8. The method according to claim 4, wherein the merit evaluation function is described as the following equation: F = ∑ i = 1 m ∑ j = 1 n W ij ( E ij - E ij ′ ) 2. wherein: Wij is the weight value of each bin; Eij, and Eij′ are the calculated illuminance value and the desired illuminance value of the bin with the serial number (i and j), respectively.

9. The method according to claim 8, wherein Eij′ is replaced with a constant value E0 in the merit evaluation function, if the uniform illuminance distribution is required on the receiver.

10. The method according to claim 4, wherein the step of generating the DE algorithm comprises the steps of:

- (i) randomly generating a gene of an initial chromosome in a population between a maximum value and a minimum value;

- (ii) calculating a gene of a parent chromosome;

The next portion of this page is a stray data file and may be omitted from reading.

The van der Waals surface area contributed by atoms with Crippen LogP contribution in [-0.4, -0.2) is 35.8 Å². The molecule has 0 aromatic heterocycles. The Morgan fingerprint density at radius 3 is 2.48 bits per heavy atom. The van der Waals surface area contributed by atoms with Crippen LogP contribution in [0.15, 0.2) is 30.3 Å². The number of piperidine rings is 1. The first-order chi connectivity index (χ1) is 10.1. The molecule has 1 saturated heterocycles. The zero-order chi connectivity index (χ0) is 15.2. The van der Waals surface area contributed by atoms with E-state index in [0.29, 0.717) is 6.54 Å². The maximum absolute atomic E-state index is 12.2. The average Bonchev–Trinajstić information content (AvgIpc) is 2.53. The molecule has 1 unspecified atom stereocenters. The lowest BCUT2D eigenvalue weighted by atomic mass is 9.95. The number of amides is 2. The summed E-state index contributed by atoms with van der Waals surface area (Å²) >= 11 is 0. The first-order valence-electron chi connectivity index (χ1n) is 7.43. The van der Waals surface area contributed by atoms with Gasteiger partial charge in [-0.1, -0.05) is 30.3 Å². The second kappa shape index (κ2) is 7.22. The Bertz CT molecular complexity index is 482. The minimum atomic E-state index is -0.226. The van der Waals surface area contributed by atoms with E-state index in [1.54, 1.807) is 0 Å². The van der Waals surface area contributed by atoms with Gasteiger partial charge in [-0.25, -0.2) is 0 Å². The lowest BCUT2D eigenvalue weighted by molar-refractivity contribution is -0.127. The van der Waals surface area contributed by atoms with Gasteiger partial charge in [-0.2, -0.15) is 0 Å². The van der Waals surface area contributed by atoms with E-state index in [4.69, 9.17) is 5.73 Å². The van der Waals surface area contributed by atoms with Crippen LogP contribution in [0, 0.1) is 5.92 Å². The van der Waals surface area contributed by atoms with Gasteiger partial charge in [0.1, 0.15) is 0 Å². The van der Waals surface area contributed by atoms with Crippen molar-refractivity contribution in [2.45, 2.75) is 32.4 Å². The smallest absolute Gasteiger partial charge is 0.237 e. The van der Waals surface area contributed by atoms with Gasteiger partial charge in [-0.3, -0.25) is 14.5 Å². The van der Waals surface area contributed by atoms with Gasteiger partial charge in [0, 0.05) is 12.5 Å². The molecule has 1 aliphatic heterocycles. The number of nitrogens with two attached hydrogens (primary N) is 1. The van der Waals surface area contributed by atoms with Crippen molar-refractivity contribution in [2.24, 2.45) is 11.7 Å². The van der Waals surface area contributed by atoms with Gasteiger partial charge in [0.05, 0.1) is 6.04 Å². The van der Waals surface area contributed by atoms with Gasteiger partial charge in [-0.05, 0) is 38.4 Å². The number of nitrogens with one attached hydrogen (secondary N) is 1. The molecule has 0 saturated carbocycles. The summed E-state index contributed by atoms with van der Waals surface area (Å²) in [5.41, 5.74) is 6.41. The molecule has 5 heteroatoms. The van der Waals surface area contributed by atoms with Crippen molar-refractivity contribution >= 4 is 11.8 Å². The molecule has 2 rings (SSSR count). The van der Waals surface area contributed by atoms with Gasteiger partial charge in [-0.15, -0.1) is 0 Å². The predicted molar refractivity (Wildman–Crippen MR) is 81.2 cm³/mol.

- (iii) calculating a gene of a child chromosome;

- (iv) comparing a merit evaluation function value of the child chromosome with a merit evaluation function value of the initial chromosome, and replacing the initial chromosome with the child chromosome in the population if the merit evaluation function value of the child chromosome is smaller than the merit evaluation function value of the initial chromosome;

- (v) generating a best chromosome in the next generation of the population; and

- (vi) repeating step (i) to step (v) until a desired minimum merit evaluation function value has been achieved or until the evolution has attained the maximum iteration times.